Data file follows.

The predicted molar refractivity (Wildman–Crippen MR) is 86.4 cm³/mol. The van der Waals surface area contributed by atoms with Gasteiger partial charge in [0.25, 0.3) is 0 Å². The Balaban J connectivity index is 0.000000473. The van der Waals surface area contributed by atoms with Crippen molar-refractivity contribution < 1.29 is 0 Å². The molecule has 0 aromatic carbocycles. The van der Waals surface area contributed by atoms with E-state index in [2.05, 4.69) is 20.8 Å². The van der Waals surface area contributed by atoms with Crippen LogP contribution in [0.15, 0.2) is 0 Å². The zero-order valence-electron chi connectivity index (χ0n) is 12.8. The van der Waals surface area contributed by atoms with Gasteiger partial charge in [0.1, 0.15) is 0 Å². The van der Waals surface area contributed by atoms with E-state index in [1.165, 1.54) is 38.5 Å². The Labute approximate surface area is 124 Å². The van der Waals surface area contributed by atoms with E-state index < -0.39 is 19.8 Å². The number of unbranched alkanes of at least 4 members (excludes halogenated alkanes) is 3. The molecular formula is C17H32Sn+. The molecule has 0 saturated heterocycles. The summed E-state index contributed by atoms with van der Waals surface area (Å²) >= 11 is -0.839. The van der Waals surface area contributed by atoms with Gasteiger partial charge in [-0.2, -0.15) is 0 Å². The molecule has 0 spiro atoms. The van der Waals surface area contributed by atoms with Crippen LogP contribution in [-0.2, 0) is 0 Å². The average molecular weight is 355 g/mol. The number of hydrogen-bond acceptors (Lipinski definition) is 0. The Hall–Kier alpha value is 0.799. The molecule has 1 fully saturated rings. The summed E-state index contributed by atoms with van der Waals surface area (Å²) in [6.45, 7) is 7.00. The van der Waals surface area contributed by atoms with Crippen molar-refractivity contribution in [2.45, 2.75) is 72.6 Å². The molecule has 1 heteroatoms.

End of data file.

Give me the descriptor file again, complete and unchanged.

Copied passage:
The predicted molar refractivity (Wildman–Crippen MR) is 86.4 cm³/mol. The van der Waals surface area contributed by atoms with Gasteiger partial charge in [0.25, 0.3) is 0 Å². The Balaban J connectivity index is 0.000000473. The van der Waals surface area contributed by atoms with Crippen molar-refractivity contribution < 1.29 is 0 Å². The molecule has 0 aromatic carbocycles. The van der Waals surface area contributed by atoms with E-state index in [2.05, 4.69) is 20.8 Å². The van der Waals surface area contributed by atoms with Crippen LogP contribution in [0.15, 0.2) is 0 Å². The zero-order valence-electron chi connectivity index (χ0n) is 12.8. The van der Waals surface area contributed by atoms with Gasteiger partial charge in [0.1, 0.15) is 0 Å². The van der Waals surface area contributed by atoms with E-state index in [1.165, 1.54) is 38.5 Å². The Labute approximate surface area is 124 Å². The van der Waals surface area contributed by atoms with E-state index < -0.39 is 19.8 Å². The number of unbranched alkanes of at least 4 members (excludes halogenated alkanes) is 3. The molecular formula is C17H32Sn+. The molecule has 0 saturated heterocycles. The summed E-state index contributed by atoms with van der Waals surface area (Å²) >= 11 is -0.839. The van der Waals surface area contributed by atoms with Gasteiger partial charge in [-0.2, -0.15) is 0 Å². The molecule has 0 spiro atoms. The van der Waals surface area contributed by atoms with Crippen LogP contribution in [-0.2, 0) is 0 Å². The average molecular weight is 355 g/mol. The number of hydrogen-bond acceptors (Lipinski definition) is 0. The Hall–Kier alpha value is 0.799. The molecule has 1 fully saturated rings. The summed E-state index contributed by atoms with van der Waals surface area (Å²) in [6.45, 7) is 7.00. The van der Waals surface area contributed by atoms with Crippen molar-refractivity contribution in [2.45, 2.75) is 72.6 Å². The molecule has 1 heteroatoms.